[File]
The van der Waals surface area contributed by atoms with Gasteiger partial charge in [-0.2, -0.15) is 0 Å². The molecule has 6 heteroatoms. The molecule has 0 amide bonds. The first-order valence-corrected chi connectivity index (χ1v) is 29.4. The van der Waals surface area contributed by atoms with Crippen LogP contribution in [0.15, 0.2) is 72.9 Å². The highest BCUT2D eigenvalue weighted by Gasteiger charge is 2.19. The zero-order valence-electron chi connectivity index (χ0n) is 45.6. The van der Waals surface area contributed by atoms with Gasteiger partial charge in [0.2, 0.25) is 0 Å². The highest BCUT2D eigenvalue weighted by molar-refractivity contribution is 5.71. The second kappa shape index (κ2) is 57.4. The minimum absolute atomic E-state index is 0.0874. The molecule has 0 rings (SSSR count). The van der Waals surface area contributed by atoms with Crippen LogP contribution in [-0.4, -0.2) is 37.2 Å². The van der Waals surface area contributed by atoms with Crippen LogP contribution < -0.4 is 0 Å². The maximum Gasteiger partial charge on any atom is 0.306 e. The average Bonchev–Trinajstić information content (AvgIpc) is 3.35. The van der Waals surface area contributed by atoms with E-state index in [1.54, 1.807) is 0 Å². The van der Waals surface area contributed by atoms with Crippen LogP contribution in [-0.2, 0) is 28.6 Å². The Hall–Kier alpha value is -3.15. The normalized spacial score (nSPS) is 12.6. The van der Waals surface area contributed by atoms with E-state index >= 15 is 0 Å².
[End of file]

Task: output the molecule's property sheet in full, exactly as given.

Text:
The van der Waals surface area contributed by atoms with Gasteiger partial charge in [-0.2, -0.15) is 0 Å². The molecule has 6 heteroatoms. The molecule has 0 amide bonds. The first-order valence-corrected chi connectivity index (χ1v) is 29.4. The van der Waals surface area contributed by atoms with Crippen LogP contribution in [0.15, 0.2) is 72.9 Å². The highest BCUT2D eigenvalue weighted by Gasteiger charge is 2.19. The zero-order valence-electron chi connectivity index (χ0n) is 45.6. The van der Waals surface area contributed by atoms with Gasteiger partial charge in [0.2, 0.25) is 0 Å². The highest BCUT2D eigenvalue weighted by molar-refractivity contribution is 5.71. The second kappa shape index (κ2) is 57.4. The minimum absolute atomic E-state index is 0.0874. The molecule has 0 rings (SSSR count). The van der Waals surface area contributed by atoms with Crippen LogP contribution in [-0.4, -0.2) is 37.2 Å². The van der Waals surface area contributed by atoms with Crippen LogP contribution < -0.4 is 0 Å². The maximum Gasteiger partial charge on any atom is 0.306 e. The average Bonchev–Trinajstić information content (AvgIpc) is 3.35. The van der Waals surface area contributed by atoms with E-state index in [1.54, 1.807) is 0 Å². The van der Waals surface area contributed by atoms with Crippen LogP contribution in [-0.2, 0) is 28.6 Å². The Hall–Kier alpha value is -3.15. The normalized spacial score (nSPS) is 12.6. The van der Waals surface area contributed by atoms with E-state index >= 15 is 0 Å².